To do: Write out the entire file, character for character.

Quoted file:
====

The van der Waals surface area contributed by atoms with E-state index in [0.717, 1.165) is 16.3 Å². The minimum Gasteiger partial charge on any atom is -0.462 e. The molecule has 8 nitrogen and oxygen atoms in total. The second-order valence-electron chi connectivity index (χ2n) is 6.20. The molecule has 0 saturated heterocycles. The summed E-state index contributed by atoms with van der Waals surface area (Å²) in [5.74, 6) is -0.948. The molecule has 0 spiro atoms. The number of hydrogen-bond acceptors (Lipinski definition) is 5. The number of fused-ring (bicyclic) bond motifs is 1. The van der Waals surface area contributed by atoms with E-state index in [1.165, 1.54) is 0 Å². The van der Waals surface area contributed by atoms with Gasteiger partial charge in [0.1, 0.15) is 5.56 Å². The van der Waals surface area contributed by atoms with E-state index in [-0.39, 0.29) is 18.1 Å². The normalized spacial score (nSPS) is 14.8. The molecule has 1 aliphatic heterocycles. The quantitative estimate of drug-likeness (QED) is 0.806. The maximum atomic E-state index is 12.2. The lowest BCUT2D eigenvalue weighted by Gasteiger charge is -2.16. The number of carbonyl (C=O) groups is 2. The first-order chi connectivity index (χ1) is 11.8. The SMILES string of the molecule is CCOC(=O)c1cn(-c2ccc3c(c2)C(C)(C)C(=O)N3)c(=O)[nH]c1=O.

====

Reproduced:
The van der Waals surface area contributed by atoms with E-state index in [0.717, 1.165) is 16.3 Å². The minimum Gasteiger partial charge on any atom is -0.462 e. The molecule has 8 nitrogen and oxygen atoms in total. The second-order valence-electron chi connectivity index (χ2n) is 6.20. The molecule has 0 saturated heterocycles. The summed E-state index contributed by atoms with van der Waals surface area (Å²) in [5.74, 6) is -0.948. The molecule has 0 spiro atoms. The number of hydrogen-bond acceptors (Lipinski definition) is 5. The number of fused-ring (bicyclic) bond motifs is 1. The van der Waals surface area contributed by atoms with E-state index in [1.165, 1.54) is 0 Å². The van der Waals surface area contributed by atoms with Gasteiger partial charge in [0.1, 0.15) is 5.56 Å². The van der Waals surface area contributed by atoms with E-state index in [-0.39, 0.29) is 18.1 Å². The normalized spacial score (nSPS) is 14.8. The molecule has 1 aliphatic heterocycles. The quantitative estimate of drug-likeness (QED) is 0.806. The maximum atomic E-state index is 12.2. The lowest BCUT2D eigenvalue weighted by Gasteiger charge is -2.16. The number of carbonyl (C=O) groups is 2. The first-order chi connectivity index (χ1) is 11.8. The SMILES string of the molecule is CCOC(=O)c1cn(-c2ccc3c(c2)C(C)(C)C(=O)N3)c(=O)[nH]c1=O.